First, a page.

I am proud of my record as an anti-racist and a leading campaigner against the far-right and their hate, from when I joined the Labour Party in 1969, through my life since, including serving as a local councillor, Greater London Council member, MP, Mayor of London and Labour National Executive Committee member.
I have always implacably opposed anti-Semitism. As a life-long anti-racist, I am deeply hurt by – and fully reject – the accusations again being circulated across parts of the media and by political opponents that I am anything but 100 per cent committed to fighting all forms of racism, including anti-Semitism.
To state my views clearly, I believe that racism is a uniquely reactionary ideology, used to justify the greatest crimes in history. It is an ideology that starts by declaring one human being inferior and ends with the horror of Auschwitz. I totally reject such views of Jews, Muslims, black people or any other group. I believe that the Holocaust was the greatest racist crime of the 20th Century.
The contribution of Jewish people to human civilisation and culture is immense and extraordinary. You only have to think of giants such as Einstein, Freud and Marx to realise that human civilisation would be unrecognisably diminished without the achievements of the Jewish people.
I have taken real action to tackle anti-Semitism, and all other forms of racism, when in office. As Leader of the Greater London Council in the 1980s and as London Mayor in the 2000s, I ensured that London’s government resourced the fight against racism and anti-Semitism, as well as supporting Jewish community organisations and cultural events.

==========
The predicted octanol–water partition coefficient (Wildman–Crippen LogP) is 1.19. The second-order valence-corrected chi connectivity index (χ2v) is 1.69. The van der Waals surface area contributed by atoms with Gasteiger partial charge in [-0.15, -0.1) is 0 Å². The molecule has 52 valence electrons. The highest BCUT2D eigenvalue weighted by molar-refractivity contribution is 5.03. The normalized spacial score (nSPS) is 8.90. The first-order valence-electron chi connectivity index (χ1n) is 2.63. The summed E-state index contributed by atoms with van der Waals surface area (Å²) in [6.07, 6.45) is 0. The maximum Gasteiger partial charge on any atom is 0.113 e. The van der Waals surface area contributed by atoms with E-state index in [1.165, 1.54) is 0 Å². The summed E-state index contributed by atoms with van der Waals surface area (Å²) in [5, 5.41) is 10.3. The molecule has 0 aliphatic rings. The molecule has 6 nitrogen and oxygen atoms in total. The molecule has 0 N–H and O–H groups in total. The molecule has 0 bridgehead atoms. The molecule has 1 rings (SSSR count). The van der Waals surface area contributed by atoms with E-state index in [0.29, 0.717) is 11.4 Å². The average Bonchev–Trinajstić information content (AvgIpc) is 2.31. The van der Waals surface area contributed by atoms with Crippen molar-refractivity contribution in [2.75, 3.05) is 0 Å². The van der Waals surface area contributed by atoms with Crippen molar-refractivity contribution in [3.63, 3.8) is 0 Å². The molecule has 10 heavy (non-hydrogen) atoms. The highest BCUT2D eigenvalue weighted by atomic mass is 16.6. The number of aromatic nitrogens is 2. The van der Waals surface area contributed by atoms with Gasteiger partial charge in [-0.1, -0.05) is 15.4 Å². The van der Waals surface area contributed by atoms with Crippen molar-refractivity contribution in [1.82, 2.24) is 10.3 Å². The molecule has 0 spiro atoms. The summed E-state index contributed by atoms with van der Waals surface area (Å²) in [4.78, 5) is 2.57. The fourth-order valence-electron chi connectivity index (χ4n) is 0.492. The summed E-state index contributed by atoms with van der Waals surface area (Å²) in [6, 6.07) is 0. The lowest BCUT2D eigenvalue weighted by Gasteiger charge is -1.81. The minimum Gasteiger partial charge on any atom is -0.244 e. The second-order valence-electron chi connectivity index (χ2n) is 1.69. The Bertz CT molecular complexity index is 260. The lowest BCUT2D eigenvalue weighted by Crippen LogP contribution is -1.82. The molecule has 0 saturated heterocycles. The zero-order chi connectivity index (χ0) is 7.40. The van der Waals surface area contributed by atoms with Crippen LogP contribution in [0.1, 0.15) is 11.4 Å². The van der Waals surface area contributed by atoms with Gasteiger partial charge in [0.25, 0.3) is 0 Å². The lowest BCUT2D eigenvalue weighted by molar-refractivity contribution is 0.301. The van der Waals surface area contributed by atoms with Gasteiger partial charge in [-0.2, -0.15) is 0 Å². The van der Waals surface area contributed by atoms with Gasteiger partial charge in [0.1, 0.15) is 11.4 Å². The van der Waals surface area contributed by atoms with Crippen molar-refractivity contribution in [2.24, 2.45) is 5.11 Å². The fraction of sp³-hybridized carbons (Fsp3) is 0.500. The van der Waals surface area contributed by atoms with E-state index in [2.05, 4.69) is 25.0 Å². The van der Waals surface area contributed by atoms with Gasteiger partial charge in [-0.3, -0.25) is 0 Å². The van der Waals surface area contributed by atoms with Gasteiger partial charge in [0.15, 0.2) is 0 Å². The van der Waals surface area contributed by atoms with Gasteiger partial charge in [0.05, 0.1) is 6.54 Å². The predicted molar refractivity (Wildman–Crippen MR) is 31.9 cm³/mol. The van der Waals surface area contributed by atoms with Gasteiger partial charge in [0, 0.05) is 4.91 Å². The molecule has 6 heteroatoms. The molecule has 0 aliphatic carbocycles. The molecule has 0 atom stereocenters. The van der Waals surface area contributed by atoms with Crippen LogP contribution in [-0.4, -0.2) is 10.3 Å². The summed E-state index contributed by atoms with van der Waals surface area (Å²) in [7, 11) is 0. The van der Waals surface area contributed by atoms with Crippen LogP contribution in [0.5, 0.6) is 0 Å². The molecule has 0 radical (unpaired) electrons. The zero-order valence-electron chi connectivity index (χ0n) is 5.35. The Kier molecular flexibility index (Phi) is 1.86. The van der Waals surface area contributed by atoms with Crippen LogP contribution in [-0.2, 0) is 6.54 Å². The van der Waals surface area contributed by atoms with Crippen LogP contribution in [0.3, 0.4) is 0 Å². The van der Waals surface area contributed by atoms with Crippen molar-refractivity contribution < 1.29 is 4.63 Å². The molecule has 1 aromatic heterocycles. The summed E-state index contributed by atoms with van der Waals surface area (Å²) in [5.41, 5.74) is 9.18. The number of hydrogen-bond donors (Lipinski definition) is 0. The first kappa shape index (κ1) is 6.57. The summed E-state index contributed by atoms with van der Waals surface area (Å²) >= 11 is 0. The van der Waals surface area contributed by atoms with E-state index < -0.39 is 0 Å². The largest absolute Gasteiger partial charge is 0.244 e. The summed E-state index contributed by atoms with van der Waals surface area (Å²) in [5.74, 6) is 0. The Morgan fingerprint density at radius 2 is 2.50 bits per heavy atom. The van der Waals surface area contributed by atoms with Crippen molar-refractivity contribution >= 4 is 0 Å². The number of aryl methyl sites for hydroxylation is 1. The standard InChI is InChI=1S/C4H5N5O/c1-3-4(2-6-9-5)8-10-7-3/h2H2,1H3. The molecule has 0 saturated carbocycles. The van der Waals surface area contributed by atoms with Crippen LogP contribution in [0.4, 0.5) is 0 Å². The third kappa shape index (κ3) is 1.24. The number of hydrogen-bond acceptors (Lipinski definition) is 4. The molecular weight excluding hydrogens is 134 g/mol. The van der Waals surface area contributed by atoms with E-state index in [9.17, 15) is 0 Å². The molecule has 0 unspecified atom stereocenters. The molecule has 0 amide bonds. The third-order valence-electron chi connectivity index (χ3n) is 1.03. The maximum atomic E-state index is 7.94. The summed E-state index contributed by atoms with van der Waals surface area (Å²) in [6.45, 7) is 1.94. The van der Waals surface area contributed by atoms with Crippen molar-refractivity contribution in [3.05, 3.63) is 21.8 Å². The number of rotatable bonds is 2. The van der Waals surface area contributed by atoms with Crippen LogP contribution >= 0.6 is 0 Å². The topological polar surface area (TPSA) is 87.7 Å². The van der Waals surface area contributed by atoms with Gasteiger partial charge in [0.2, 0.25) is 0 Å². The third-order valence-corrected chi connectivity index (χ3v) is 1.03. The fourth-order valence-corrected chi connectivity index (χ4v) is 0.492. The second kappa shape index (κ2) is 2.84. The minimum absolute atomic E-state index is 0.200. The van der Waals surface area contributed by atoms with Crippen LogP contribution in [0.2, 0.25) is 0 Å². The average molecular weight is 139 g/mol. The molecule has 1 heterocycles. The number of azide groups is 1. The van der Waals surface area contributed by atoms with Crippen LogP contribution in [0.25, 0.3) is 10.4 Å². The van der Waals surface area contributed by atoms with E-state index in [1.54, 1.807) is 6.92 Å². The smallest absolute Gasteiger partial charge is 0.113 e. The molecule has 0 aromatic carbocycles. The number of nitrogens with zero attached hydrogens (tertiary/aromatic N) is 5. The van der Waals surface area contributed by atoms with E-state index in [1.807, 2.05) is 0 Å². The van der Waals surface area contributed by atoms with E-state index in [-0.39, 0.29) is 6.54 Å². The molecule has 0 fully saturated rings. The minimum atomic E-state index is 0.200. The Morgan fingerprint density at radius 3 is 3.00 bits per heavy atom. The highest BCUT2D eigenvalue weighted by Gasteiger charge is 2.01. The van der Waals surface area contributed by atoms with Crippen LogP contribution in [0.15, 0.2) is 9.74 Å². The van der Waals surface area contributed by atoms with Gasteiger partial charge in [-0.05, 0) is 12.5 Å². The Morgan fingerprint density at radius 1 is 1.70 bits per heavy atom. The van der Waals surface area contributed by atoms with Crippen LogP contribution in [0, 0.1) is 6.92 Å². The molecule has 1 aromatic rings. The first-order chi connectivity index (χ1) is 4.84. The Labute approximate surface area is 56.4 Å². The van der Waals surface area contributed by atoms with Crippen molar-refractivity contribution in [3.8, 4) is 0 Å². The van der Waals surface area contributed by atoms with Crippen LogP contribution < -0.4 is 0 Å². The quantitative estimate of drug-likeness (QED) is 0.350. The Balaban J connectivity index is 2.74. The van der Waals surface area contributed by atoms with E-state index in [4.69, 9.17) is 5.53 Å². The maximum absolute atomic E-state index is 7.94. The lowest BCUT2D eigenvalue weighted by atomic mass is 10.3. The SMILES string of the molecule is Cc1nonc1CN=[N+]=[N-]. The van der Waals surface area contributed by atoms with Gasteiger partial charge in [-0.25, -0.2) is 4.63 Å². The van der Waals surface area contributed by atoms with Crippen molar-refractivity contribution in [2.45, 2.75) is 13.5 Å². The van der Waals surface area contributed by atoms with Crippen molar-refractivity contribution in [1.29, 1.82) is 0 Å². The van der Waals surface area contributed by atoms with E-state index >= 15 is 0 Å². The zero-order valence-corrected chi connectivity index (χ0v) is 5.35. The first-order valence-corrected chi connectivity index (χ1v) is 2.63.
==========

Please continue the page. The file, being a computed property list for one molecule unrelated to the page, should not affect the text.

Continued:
When I was Leader of the Greater London Council (GLC), it funded a number of Jewish community organisations, including: the Jewish Social Responsibility Council, the Jewish Association for the Physically Handicapped, the Jewish Employment Action Group, the Redbridge Jewish Youth Association and Agudas Israel in Hackney.
As London Mayor, I hosted, took part in and promoted events to mark the annual Holocaust Memorial Day. I hosted the Anne Frank exhibition at City Hall and also lighting of the Menorah ceremonies for the Hanukkah festival. I organised, in partnership with Jewish cultural organisations, a Jewish festival in Trafalgar Square – the Simcha on the Square. I also supported the Jewish Museum’s exhibition on multicultural Britain and published several guides to Jewish London.
This was part of a wider strategy of, in order to promote understanding, respect and interaction between these diverse cultures and communities, we promoted public, free, celebrations and commemorations of all the main faith and secular cultural festivals and anniversaries observed by London’s communities.
The purpose of such events is twofold: on the one hand to celebrate the cultural and social contribution of London’s diverse communities; and on the other to encourage inter-faith and inter-community awareness to reduce prejudice born of ignorance and promote understanding.
Outside of elected politics, I also helped set up the Unite Against Fascism campaign against the far-right, in order to fully oppose their violent attacks on Jewish, Muslim and other communities.
Unlike many politicians, such as those Tories today who are scapegoating refugees and other communities in order to distract from their own disastrous handling of the Coronavirus crisis, I used my positions in public office to fight for equality and against racism.
I am proud of that record and will always continue to oppose all forms of racism and discrimination.